Alicia Leinberger of Ethos Green Energy was the subcontractor that installed the 10-kilowatt solar electric system for the Prejean’s house in rural Viroqua.
“This house is free from the fluctuations of the global energy markets,” Leinberger said. “The Prejeans are pioneers, and will help to inspire others.”
Leinberger also pointed out that the recently enacted federal Inflation Reduction Act will financially help a lot more people to pursue more energy efficient homes.
Two homes
The two homes for which Drifltess Homewrights received awards are owned by Gordon and June Prejean of rural Viroqua, and Dr. Joel Charles and Dr. Phoebe Devitt of rural Soldiers Grove.
“I am thankful to David and Dan for building our house,” Gordon Prejean said. “Their company’s promotional materials don’t even come close to portraying the passion the two have for their work.”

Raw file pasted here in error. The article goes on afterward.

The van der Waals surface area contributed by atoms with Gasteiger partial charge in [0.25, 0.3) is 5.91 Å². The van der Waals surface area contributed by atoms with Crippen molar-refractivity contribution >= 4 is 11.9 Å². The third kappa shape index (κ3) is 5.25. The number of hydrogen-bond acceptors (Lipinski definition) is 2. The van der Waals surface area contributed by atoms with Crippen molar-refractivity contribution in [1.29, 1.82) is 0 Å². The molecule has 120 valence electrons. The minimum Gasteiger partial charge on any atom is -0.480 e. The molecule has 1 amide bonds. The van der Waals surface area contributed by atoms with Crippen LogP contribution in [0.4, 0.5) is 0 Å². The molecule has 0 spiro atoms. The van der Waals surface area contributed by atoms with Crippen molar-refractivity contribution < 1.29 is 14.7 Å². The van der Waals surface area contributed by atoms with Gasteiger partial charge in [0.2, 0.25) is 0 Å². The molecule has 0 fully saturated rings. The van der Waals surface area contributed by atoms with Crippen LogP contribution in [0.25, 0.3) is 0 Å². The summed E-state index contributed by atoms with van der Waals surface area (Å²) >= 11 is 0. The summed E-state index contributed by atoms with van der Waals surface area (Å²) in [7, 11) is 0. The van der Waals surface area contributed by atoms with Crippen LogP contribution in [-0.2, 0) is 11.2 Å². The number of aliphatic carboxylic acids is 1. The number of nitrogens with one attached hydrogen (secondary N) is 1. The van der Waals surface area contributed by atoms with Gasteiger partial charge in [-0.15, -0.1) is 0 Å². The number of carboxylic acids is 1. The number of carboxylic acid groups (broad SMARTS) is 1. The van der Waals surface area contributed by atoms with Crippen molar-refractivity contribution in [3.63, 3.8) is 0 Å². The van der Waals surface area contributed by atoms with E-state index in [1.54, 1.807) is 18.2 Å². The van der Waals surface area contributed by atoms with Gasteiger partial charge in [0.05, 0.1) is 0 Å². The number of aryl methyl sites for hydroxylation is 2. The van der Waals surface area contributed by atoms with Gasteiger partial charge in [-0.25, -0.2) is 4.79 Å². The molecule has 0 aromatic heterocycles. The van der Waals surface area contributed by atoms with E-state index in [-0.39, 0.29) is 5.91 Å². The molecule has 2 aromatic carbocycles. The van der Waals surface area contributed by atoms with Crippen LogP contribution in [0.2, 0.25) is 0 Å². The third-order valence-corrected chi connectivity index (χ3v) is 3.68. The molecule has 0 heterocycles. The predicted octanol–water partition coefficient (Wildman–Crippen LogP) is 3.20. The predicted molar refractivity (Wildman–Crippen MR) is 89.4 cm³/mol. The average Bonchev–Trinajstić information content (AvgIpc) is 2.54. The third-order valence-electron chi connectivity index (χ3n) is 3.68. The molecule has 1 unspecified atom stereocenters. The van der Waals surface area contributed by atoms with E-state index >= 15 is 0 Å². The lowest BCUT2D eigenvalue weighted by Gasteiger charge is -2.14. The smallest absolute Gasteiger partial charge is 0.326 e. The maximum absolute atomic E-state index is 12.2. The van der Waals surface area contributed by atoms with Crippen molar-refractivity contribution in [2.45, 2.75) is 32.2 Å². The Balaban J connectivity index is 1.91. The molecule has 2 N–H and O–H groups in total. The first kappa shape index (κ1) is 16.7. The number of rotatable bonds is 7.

Prejean said that it was their attention to the details that made the home so tight and energy efficient. He said the result was a very comfortable house with no need for back-up fuel.
“Driftless HomeWrights does beautiful work,” June Prejean said. “I feel safe, solid and secure in my home.”
Dr. Joel Charles lives in the Trout Creek Watershed with his wife Dr. Phoebe Devitt, and their two children.
“I feel very lucky to have a comfortable home that is cheap to run and healthy to live in,” Charles said. “Houses built like ours should not be the exception, but rather, should be the rule.”